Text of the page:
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Michael DiBattista
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Independent investor. Interested in stocks, precious metals, and the global macro picture. CFA Level II Candidate.
  • Weekly Recap And Preview 3/3 0 comments
    Mar 3, 2014 10:56 AM

    Weekly recap 2/28/14

    Economic Reports:

    Looking over the past week, there were several economic reports that indicated further economic weakness in the US and abroad. The big event of the week, fourth quarter GDP, was revised down from and missed estimates at 2.4%, putting a damper on the strong 2014 estimates. CB Consumer Confidence, reported on Tuesday the 25th, had the prior month's report revised down to 79.4, and this month's missed its estimate of 80.0 and reported 78.1. We also saw weakness in the pending home sales, as estimates were expecting an increase of 2% month over month, but only increase .1%. There were a more than a few positive economic reports, however, that indicated that the aggressive estimates for 2014 were still intact. The Chicago PMI for February increased to 59.8 from 59.6, well above the estimate of 56.0. We also saw new homes sales increase to 468k in February, beating the estimate of 400k. Core durable goods, were expected to drop .3% due to weather related concerns, actually reported a gain of 1.1% month over month gain.

    Bond and Stock Market Notes:

    The Treasury bond market saw great demand, and pushed yields down even with a new issuance. The new demand stemming from some of the economic weakness as described above. Treasury Inflation Protected Securities (OTC:TIPS) also saw strong returns. TIPS yields declined more than nominal yields from other Treasury Securities, indicating that inflation expectations are beginning to rise. Looking at the returns from the stock market, we can see that even with some negative economic reports and international political turmoil, the DJIA, S&P500, and NASDAQ all boasted positive weekly returns of 1.4%, 1.3%, and 1.0%, respectively. Small and mid-cap stocks continued to post higher returns than large cap stocks, suggesting that a risk-on environment was still very much present. The leading industries for the week were the service industry and industrial goods industry, with 2.2% and 1.6% weekly gains, respectively. The laggard of the week was the utilities, up only .2% on the week.

    Preview 3/3-3/7:

    Looking ahead at this week's major events and stories, it will be clear that the mean focus will be on international events, namely Ukraine. With the risk of war, there will be many questions on what this will mean on global stock, currency and commodity markets. This week will also feature all of the major countries PMI manufacturing reports, which will give us an up to date read on the health of the global economy.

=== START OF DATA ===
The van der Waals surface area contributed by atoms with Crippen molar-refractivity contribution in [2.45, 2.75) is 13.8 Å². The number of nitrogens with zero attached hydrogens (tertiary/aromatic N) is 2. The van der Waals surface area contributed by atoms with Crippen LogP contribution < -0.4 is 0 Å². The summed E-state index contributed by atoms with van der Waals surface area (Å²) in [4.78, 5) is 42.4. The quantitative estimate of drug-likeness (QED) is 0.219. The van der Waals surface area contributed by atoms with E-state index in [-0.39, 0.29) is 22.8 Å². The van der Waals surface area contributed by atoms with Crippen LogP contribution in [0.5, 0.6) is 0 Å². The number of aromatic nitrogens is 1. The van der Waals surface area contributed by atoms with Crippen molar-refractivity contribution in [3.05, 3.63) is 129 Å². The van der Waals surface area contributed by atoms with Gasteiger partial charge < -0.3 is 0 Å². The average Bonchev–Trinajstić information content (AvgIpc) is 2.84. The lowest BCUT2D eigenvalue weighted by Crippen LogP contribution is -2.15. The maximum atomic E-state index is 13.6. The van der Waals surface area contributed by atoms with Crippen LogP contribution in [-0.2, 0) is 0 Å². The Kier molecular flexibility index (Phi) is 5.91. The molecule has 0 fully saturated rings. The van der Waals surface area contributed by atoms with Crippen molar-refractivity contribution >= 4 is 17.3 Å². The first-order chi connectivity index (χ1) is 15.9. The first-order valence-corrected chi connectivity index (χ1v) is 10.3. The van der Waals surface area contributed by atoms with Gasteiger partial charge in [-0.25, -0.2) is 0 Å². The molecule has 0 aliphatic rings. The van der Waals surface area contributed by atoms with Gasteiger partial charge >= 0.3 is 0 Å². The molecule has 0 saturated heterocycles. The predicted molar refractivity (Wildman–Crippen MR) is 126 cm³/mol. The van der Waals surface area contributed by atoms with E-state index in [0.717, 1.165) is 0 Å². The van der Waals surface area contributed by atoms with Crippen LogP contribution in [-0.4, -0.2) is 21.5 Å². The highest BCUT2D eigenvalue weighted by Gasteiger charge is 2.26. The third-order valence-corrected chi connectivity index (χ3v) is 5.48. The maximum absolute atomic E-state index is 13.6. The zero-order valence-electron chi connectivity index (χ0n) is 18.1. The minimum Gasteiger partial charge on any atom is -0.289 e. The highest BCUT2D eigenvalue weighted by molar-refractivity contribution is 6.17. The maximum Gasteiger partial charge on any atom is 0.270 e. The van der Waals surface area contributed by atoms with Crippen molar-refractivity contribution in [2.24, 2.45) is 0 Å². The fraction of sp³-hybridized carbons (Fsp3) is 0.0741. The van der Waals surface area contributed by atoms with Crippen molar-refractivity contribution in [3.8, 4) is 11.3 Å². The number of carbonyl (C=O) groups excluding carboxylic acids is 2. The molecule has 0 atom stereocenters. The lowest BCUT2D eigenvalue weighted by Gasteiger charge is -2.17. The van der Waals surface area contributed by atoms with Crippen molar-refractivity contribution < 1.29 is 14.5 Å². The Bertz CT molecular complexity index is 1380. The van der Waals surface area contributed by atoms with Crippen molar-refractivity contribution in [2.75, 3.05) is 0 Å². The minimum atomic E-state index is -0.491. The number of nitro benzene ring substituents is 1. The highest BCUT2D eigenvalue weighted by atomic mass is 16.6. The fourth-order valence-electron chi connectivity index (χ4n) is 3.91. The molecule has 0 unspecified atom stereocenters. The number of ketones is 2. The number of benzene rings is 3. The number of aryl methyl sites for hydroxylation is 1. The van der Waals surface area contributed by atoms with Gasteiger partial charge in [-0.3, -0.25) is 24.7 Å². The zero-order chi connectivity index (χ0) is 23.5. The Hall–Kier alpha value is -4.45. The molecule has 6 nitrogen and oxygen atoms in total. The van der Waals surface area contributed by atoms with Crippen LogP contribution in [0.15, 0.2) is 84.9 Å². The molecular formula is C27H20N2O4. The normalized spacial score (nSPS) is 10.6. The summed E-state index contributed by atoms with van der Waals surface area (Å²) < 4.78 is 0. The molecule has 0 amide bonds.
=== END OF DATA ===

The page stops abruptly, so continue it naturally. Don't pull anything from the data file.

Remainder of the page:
On Monday, one major report that will be a key test of consumer strength will be auto sales. Economists are expecting total vehicle sales to be 15.4 million cars, even with the recent weather effects. Another key test for consumer spending and also the housing market will be total construction sales, which is also set to report on Monday. Economists are actually predicting sales to decrease by .5% due to weather related and cyclical reasons, so any beat or even positive reading here will be a strong indication for the US economy.

    Before the market opens on Wednesday, ADP nonfarm payrolls will report their employment number. Economists are predicting an increase of 158k jobs in the month of February. This report will be key to the employment picture in the US, especially considering the diversion of ADP job numbers versus Bureau of Labor Statistics (BLS) job numbers. Another key employment figure coming out this week will be the jobs report coming out on Friday, where the unemployment rate is expected to decrease to 6.6%, with an increase of 150k jobs. It will be important to note the participation rate, as this will give us an indicator of the number of people dropping out of the workforce and retiring.

    The consumer credit report on Friday will also give us key information on the health of the consumer. Economists are expecting credit balances in January to expand $14 billion, falling from $18.6 billion in December.

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